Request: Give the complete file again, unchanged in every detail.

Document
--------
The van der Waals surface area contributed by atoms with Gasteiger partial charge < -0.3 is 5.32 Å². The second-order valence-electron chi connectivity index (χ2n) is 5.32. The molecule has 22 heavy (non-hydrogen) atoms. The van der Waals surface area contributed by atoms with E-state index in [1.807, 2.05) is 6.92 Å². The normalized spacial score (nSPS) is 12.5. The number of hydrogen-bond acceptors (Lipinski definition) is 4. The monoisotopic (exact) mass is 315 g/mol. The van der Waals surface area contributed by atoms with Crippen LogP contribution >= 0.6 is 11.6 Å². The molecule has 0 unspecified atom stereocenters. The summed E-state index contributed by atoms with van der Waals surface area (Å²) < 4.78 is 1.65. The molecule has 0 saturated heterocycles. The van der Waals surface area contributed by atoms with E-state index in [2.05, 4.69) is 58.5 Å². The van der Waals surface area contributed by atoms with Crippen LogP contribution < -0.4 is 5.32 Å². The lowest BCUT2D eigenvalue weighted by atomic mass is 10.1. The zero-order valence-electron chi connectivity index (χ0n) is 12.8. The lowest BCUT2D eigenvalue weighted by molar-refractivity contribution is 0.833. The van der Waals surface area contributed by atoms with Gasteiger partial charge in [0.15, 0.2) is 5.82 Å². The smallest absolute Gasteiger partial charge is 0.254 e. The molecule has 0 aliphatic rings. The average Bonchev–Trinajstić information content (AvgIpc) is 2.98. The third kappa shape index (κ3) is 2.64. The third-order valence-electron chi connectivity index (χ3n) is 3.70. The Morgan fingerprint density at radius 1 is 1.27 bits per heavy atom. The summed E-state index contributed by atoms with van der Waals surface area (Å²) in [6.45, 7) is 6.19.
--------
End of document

The van der Waals surface area contributed by atoms with Gasteiger partial charge < -0.3 is 5.32 Å². The second-order valence-electron chi connectivity index (χ2n) is 5.32. The molecule has 22 heavy (non-hydrogen) atoms. The van der Waals surface area contributed by atoms with E-state index in [1.807, 2.05) is 6.92 Å². The normalized spacial score (nSPS) is 12.5. The number of hydrogen-bond acceptors (Lipinski definition) is 4. The monoisotopic (exact) mass is 315 g/mol. The van der Waals surface area contributed by atoms with Crippen LogP contribution >= 0.6 is 11.6 Å². The molecule has 0 unspecified atom stereocenters. The summed E-state index contributed by atoms with van der Waals surface area (Å²) < 4.78 is 1.65. The molecule has 0 saturated heterocycles. The van der Waals surface area contributed by atoms with E-state index in [2.05, 4.69) is 58.5 Å². The van der Waals surface area contributed by atoms with Crippen LogP contribution < -0.4 is 5.32 Å². The lowest BCUT2D eigenvalue weighted by atomic mass is 10.1. The zero-order valence-electron chi connectivity index (χ0n) is 12.8. The lowest BCUT2D eigenvalue weighted by molar-refractivity contribution is 0.833. The van der Waals surface area contributed by atoms with Gasteiger partial charge in [0.15, 0.2) is 5.82 Å². The smallest absolute Gasteiger partial charge is 0.254 e. The molecule has 0 aliphatic rings. The average Bonchev–Trinajstić information content (AvgIpc) is 2.98. The third kappa shape index (κ3) is 2.64. The third-order valence-electron chi connectivity index (χ3n) is 3.70. The Morgan fingerprint density at radius 1 is 1.27 bits per heavy atom. The summed E-state index contributed by atoms with van der Waals surface area (Å²) in [6.45, 7) is 6.19.